"Did I mutter, or stutter?" Said the author, arriving at the desk of the publisher. "I said I want my copyright back. "
"Well," said H.J. Henry, "You can't have it back. You transferred it to us back in 1981, when you were the naive and starstruck song writer that you were, what was it, 23?"
The author retorted "yes, and I didn't know any better then. I am fifty now, and I know that you've made millions off my work."
"Too bad," said Henry. "It's ours."
Not so fast. Our now-wisened bard has a safety net that was built into the copyright law.
§ 203. Termination of transfers and licenses granted by the author (read it here)
Conditions for Termination. — In the case of any work other than a work made for hire, the exclusive or nonexclusive grant of a transfer or license of copyright or of any right under a copyright, executed by the author on or after January 1, 1978...Termination of the grant may be effected at any time during a period of five years beginning at the end of thirty-five years from the date of execution of the grant;...The termination shall be effected by serving an advance notice in writing...The notice shall state the effective date of the termination, which shall fall within the five-year period....A copy of the notice shall be recorded in the Copyright Office before the effective date of termination, as a condition to its taking effect...Termination of the grant may be effected notwithstanding any agreement to the contrary, including an agreement to make a will or to make any future grant...Upon the effective date of termination, all rights under this title that were covered by the terminated grants revert to the author...So, if you're a creative, whether it's photography, music, illustrations, text authors, or others, you can turn back the clock - in a way - and undo the transfer of your copyright.
"But I signed a work-made-for-hire agreement", you say.
Why do you think that almost all contracts that have WMFH in them, which reads:
each of the images created is a "work for hire" under the Copyright Act;Has as a direct follow on:
"...and to the extent that the images are not deemed to be a "work for hire" under the Copyright Act by a court of competent jurisdiction, Photographer hereby assigns all right, title and interest in and to the Assignment Photos to AP, including all copyrights and any other rights in law or equity (including but not limited to other derivative works of any kind, made by any method or technology known or invented hereafter, derived from the images."It's because of what can statuatorily be considered a WMFH. The statute that defines copyright appears in Section 101 of the Copyright law. In it are enumerated several tests to determine if your work is even eligible to be considered a work-made-for-hire. They are:
1) a work prepared by an employee within the scope of his or her employment;The only category that the image might fall into would be "a work specially ordered or commissioned for use as a contribution to a collective work", but that's not really going to fly.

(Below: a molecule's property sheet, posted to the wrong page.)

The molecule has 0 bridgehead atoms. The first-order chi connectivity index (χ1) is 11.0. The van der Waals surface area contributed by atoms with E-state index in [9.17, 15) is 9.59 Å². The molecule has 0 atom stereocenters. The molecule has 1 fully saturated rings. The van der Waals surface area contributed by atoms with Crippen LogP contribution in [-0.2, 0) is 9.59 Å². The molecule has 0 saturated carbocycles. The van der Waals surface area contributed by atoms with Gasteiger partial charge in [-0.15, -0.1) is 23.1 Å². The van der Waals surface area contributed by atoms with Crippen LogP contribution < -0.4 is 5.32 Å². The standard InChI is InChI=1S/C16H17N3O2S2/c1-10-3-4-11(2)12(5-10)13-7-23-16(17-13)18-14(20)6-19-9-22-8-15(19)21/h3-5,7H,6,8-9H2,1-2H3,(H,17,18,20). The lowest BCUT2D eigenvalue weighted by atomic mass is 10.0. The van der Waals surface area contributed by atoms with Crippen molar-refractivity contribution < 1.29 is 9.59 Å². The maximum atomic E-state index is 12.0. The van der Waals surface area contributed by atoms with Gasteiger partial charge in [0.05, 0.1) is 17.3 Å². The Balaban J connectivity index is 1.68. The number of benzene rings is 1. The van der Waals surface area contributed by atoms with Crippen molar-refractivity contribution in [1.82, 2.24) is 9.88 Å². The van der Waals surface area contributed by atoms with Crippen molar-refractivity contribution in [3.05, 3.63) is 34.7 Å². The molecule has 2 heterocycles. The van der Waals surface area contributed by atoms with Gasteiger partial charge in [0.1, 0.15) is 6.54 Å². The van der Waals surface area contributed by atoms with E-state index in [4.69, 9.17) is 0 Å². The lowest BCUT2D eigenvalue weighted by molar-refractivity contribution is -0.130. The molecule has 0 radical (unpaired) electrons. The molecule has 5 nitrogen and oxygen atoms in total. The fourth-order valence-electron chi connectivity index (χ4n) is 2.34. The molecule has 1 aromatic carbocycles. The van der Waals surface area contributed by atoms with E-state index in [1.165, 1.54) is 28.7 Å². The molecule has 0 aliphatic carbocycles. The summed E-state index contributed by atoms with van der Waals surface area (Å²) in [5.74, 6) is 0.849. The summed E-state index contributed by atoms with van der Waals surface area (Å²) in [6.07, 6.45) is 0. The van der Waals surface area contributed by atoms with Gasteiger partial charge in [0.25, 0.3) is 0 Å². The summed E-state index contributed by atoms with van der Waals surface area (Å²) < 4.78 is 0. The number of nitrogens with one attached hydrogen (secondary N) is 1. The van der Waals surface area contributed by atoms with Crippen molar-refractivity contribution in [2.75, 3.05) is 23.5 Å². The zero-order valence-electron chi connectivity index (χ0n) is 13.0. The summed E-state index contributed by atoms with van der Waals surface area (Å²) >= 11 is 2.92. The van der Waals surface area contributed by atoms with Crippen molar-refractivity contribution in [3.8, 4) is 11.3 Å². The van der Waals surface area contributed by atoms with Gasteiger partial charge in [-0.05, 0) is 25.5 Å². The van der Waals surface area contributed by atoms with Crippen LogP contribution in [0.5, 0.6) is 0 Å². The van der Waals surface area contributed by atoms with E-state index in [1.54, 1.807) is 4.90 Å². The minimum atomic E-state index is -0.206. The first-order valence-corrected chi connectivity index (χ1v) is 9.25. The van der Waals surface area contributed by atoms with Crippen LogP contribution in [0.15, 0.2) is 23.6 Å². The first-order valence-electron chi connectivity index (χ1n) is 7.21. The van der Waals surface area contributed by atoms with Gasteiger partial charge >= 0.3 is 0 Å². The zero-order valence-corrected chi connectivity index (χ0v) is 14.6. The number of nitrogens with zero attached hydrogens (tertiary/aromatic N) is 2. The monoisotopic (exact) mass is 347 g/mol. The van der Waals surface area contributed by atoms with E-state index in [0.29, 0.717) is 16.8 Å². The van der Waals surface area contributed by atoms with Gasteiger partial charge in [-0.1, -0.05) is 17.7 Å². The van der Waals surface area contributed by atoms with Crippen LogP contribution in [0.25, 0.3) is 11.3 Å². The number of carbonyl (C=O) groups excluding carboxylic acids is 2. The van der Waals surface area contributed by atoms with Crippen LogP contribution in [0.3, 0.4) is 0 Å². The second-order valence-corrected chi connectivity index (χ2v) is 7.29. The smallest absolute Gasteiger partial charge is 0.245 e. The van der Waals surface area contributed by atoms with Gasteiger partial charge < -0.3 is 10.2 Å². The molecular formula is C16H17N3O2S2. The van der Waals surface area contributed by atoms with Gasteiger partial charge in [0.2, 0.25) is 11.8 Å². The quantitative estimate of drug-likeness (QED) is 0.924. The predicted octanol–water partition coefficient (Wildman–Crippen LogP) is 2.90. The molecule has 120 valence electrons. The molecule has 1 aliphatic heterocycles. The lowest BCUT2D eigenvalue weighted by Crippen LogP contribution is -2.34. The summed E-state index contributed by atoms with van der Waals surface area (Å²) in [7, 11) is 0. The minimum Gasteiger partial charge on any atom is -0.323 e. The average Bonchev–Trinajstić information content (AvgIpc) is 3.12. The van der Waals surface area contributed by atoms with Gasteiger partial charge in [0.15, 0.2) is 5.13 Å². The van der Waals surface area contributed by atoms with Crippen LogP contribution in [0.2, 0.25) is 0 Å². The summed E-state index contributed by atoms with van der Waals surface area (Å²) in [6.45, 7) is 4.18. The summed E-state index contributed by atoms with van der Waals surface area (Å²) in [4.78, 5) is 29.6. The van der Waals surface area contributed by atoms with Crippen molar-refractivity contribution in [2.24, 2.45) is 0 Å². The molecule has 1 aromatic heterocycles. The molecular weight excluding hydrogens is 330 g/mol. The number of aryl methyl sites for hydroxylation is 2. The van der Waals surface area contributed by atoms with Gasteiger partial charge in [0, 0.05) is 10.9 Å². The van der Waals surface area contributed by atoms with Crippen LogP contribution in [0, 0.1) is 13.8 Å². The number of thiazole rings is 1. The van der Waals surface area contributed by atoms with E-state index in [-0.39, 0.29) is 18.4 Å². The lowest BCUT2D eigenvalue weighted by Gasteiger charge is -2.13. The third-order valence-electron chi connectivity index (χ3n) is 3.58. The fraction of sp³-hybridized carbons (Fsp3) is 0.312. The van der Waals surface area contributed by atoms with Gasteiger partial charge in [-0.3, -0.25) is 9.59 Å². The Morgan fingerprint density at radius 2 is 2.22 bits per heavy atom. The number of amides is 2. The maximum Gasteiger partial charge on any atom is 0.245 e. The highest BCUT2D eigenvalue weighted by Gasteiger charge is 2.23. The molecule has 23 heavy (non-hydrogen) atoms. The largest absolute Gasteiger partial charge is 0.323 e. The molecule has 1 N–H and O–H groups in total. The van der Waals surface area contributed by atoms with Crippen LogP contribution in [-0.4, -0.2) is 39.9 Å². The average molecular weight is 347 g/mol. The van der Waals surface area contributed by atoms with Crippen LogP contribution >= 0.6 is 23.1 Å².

2) a work specially ordered or commissioned for use as a contribution to a collective work
3) as a part of a motion picture or other audiovisual work,
4) as a translation,
5) as a supplementary work,
6) as a compilation,
7) as an instructional text,
8) as a test,
9) as answer material for a test,
10) or as an atlas,
if the parties expressly agree in a written instrument signed by them that the work shall be considered a work made for hire. For the purpose of the foregoing sentence, a “supplementary work” is a work prepared for a publication as a secondary adjunct to a work by another author for the purpose of introducing, concluding, illustrating, explaining, revising, commenting upon, or assisting in the use of the other work, such as forewords, afterwords, pictorial illustrations, maps, charts, tables, editorial notes, musical arrangements, answer material for tests, bibliographies, appendixes, and indexes; and an “instruc-
tional text” is a literary, pictorial, or graphic work prepared for publication and with the purpose of use in systematic instructional activities.
Creative Commons has created a CC Termination of Transfer Tool, you can read a great deal more about this in the Copyright Office's Circular #9, Copylaw.com has an article on How Authors (and their Heirs) Can Recapture their Pre-1978 Copyrights, and Lawrence Lessig wrote a blog post - Are you ready to "terminate"?, and Creative Commons also has a FAQ on the provisions thats worth a read. Fortham Law Review discusses this as it applied to Superman (and others), in this article, and the Copyright Office, in preparation for the coming tide of termination requests, wrote about it here.
So, there' more to learn about the copyright laws, and how it affects you. Consider what's written here, and linked here. Then, if you even think you created work back then, talk to a good IP lawyer about how to work though getting your work back. If you have work that was created even as late at 1988, you can file a notice - up to ten years in advance - of your intent to recoup your copyright. This law is like your Oil of Olay, but while it can't clear up those brow lines and crows' feet like that salve can, it can give you back those lost pieces of yourself that you sold when you were young an innocent, and didn't know any better.
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